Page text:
The bill's proposed treatment of refugees has been criticized by Freedom from Torture: 'The most dangerous part of the proposals are that someone’s means of arrival will determine how worthy they are of protection in the UK'. Refugees are also faced with uncertain status in the UK and exportation to offshore facilities during asylum claim processing.
According to the Guardian, leading immigration lawyers have found the bill to breach multiple existing UK and international regulations regarding the treatment of refugees. The regulations challenged range from court decisions in the House of Lords to the UN Refugee Convention and the European Convention on Human Rights.
Patel claimed the bill would prevent crime and aid genuine refugees in her opening speech to introduce the bill: 'Enough of people trying to gain entry illegally, ahead of those who play by the rules.[...]Our plan will increase the fairness of our system so that we can better protect and support those in genuine need of asylum'.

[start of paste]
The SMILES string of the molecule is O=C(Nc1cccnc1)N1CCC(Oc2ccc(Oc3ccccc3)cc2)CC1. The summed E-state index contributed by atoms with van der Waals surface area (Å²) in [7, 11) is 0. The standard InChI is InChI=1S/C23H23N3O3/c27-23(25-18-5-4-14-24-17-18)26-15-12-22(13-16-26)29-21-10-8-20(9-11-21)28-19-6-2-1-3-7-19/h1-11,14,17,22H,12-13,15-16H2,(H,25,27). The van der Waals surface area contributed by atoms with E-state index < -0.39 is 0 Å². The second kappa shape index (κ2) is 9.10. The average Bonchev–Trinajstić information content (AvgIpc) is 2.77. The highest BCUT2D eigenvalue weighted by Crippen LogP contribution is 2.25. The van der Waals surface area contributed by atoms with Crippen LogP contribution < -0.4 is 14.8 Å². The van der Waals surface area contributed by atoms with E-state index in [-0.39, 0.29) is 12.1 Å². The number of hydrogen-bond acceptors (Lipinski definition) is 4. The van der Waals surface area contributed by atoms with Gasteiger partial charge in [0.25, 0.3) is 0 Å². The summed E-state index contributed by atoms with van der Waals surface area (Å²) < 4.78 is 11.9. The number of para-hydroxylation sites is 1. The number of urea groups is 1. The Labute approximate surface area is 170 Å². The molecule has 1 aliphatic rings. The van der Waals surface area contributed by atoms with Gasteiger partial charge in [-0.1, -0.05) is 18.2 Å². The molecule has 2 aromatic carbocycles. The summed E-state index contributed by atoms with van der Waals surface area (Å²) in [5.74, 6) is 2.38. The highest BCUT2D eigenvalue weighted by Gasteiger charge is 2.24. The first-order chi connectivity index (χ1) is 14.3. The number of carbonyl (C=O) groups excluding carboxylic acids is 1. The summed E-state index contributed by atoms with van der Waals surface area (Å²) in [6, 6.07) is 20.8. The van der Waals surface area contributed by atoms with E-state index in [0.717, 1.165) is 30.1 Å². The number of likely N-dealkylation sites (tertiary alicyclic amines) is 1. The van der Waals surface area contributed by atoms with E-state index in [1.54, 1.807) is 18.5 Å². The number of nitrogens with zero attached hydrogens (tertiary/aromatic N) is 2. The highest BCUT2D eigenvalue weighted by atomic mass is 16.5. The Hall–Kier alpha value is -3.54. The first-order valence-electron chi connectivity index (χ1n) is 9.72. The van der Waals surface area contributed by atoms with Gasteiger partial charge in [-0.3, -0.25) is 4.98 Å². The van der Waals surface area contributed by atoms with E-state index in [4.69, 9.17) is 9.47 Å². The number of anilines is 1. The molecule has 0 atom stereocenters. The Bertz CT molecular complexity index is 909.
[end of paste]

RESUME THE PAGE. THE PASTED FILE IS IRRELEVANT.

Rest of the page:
In response to criticism, Patel claims 'This country is not mean-spirited nor ungenerous towards asylum seekers, as some may claim, otherwise they would not be drawn to come the UK'. She further cites the UK's 'safe resettlement schemes,' through which she claims refugees 'gain the essential skills to build a new life in the UK'.
Patel's speech implies that refugees should be expected to pass through established channels when seeking asylum, although critics believe that's not always possible. Alasdair MacKenzie of Free Movement claims 'Priti Patel’s Borders Bill caters for fantasy refugees, not real ones'.
The Nationality and Borders Bill is currently in the Committee Stage in the House of Commons and its progress can be tracked on bills.parliament.uk.